Words: ACFC Media
Monday 4 May 2020
PORT VILA, Vanuatu - On Monday, April 6 2020 Tropical Cyclone Harold cut a devastating path through Vanuatu. TC Harold was the second category 5 cyclone to hit the country in five years.
It left behind a barren landscape, destroying houses, schools, and gardens in the northern islands of Santo, Pentecost, Malo and Malekula.
TC Harold came at an already challenging time in Vanuatu, as it was forming its new government and handling the usual challenges of climate change, volcano ash, and development.
COVID 19 added international closures and an internal state of emergency, which has made aid organisation a logistical nightmare.
Santo was the first island to be hit by TC Harold, with wind gusts as high as 235 km/hr.
The majority of Santo’s 40,000 inhabitants live in the southeastern coastal stretch of the 100km-long island, near the town of Luganville, and they fortunately received aid fairly quickly.
The West Coast story was different, because the villages there were not only badly affected, but also very isolated. With a defunct airport and no roads, they are only reachable by long and difficult boat rides.
Butterfly Trust and others received an initial report via satellite from Dr Christopher Bartlett, a long time Vanuatu resident and climate change specialist who was on the West Coast when TC Harold hit, indicating NZ Registered Charity CC38025 www.butterflytrust.org urgent need for immediate mobilizing of relief supplies for the West Coast in shelter, food, health, and water.
Two weeks after the cyclone hit, there had still not been any aid or support given to, or planned for, the West Coast.
Immediate action was needed, as food was running out, water was getting contaminated, and there was no shelter available or in sight.
Butterfly Trust, working in collaboration with the Vanuatu Business Resilience Council, with the shelter and food clusters, with the Sanma Provincial
Emergency Operations Centre, and with other NGOs, decided to coordinate an emergency delivery, focusing first on food. This involved purchasing and coordinating food supplies, arranging for boat transport, and having a tight and accountable distribution schedule made.
On April 21st, the first delivery was made: an impressive 8.58 tons of rice (286 bags of 30 kg each) and 400 litres of benzene - was delivered to the West Coast of Santo, using two vessels - Sheerwater and Ratua.
To save on transport costs, all supplies were purchased in Luganville, Santo, rather than in Port Vila. Following the distribution schedule, a total of 17 communities (about 854 households) were supplied with this emergency food and fuel.
In addition to West Coast Santo, Butterfly Trust also coordinated a second shipment – this one of 1.25 tons of rice - to badly affected villages on the Maskelyne Islands in Southeast Malekula, another remote location and one where Butterfly Trust has been working for ten years in health and education.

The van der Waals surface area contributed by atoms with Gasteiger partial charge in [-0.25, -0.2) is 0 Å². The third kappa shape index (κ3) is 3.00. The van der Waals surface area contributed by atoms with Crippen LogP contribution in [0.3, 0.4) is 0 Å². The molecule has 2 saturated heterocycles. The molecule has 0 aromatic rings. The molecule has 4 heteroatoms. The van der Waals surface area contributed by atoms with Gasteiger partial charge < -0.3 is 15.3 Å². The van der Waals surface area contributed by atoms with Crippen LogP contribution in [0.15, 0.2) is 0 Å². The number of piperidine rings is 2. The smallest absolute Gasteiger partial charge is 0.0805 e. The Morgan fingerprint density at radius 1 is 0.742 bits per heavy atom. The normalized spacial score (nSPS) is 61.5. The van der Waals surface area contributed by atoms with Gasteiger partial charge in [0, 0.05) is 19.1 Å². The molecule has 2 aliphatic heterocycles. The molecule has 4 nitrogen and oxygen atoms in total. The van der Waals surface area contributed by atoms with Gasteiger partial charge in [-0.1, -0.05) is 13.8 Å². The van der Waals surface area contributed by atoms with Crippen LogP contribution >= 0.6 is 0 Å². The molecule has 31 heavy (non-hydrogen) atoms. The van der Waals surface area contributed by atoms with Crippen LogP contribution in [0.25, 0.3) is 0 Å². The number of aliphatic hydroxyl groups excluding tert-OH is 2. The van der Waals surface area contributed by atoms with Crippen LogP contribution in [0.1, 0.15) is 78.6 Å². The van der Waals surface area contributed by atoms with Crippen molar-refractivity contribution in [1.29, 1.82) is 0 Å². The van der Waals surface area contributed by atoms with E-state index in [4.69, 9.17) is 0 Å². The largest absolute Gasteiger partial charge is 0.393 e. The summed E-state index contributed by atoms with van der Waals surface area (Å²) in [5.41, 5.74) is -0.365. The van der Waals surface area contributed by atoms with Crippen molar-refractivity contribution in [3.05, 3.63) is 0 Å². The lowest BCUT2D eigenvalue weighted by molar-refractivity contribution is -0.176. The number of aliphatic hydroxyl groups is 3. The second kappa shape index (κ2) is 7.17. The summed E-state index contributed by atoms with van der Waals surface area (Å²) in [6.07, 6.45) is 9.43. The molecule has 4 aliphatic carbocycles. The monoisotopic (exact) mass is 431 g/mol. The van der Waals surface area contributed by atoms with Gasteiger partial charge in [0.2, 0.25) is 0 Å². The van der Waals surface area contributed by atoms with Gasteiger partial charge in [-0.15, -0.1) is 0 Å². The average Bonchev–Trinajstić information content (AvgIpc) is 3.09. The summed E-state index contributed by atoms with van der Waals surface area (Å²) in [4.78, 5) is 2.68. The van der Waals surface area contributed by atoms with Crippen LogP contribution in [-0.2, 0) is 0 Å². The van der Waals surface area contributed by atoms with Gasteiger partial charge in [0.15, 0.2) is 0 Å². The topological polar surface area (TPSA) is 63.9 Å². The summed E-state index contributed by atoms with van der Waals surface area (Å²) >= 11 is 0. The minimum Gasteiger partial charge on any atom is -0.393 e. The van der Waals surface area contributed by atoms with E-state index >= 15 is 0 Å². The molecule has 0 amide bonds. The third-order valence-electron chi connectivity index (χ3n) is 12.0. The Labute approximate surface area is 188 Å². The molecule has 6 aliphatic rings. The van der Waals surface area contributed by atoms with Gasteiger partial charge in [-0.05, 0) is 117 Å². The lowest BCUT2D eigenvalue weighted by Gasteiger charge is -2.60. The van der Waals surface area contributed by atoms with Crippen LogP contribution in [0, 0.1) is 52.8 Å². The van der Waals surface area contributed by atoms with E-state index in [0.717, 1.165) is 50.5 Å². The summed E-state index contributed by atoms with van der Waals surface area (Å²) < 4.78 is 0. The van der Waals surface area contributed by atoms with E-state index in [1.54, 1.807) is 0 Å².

It also facilitated a delivery of 65 emergency disaster kits to Middlebush, Santo at the same time.
A third shipment, of approximately 9 tonnes, went out on Saturday and Sunday, April 25 and 26, again to the villages on West Coast Santo.
The Sheerwater and Ratua were the vessels employed once more.
This shipment included further emergency food supplies, such as tinned fish, breakfast crackers and peanut butter. In addition, the shipment contained badly needed items such as shelter tool kits, nails, filtered water bottles, soap, water and sanitation kits, hygiene kits, and filtration units.
It also carried a six-strong team of WASH personnel (Water, Sanitation and Hygiene) from ADRA who advised villagers on safe water and sanitation practices.
None of this emergency cyclone response work would have been possible without the support of our donors and our partners. Butterfly Trust – and the recipients of thisnvaluable and timely aid – express their deepest appreciation for your gifts of funds, goods and time.
We would especially like to thank all of you – our donors and supporters.
We are also deeply grateful to donor partners and supporters on the ground in Vanuatu (plus a few with offshore links) - Dr Chris Bartlett, the Vanuatu Business Resilience Council, Glen Craig, Astrid Kersten, Hashmat Sidky, HCDI, Mayumi Green, Virginia Craig, Geoff Brown, Jonathan Toomey, Stephen & Ruth Quinto, Law Partners, Geoffrey Gee & Partners, Pacific Advisory, Vanuatu Maritime College, Richard Coleman and the crew of Sheerwater, Reuben Fasher and the crew of Ratua, Caritas NZ (through Shelter Cluster & the NDMO), Rotary Port Vila & Rotary Santo, Volcanic Earth, Sally Thompson, Eddie Hill, ADRA, VCAN, LDS Church, LCM Store, Vanessa Organo, Sanma Provincial Emergency Operations Centre.
How to donate:
The crisis is not yet over – please remember us and our work if you have more to give.
Bank account number: 12-3233-0464934-50
Account Name: Butterfly Trust
Swift Code: ASBBNZ2A
Branch address: Ground Floor, Botany Town Centre, 588 Chapel Road, East Tamaki, Auckland, New Zealand.
through the New Zealand based crowdfunding site, givealittle
(Note that givealittle charges a 5% service fee)
Read the full Butterfly Trust Report here.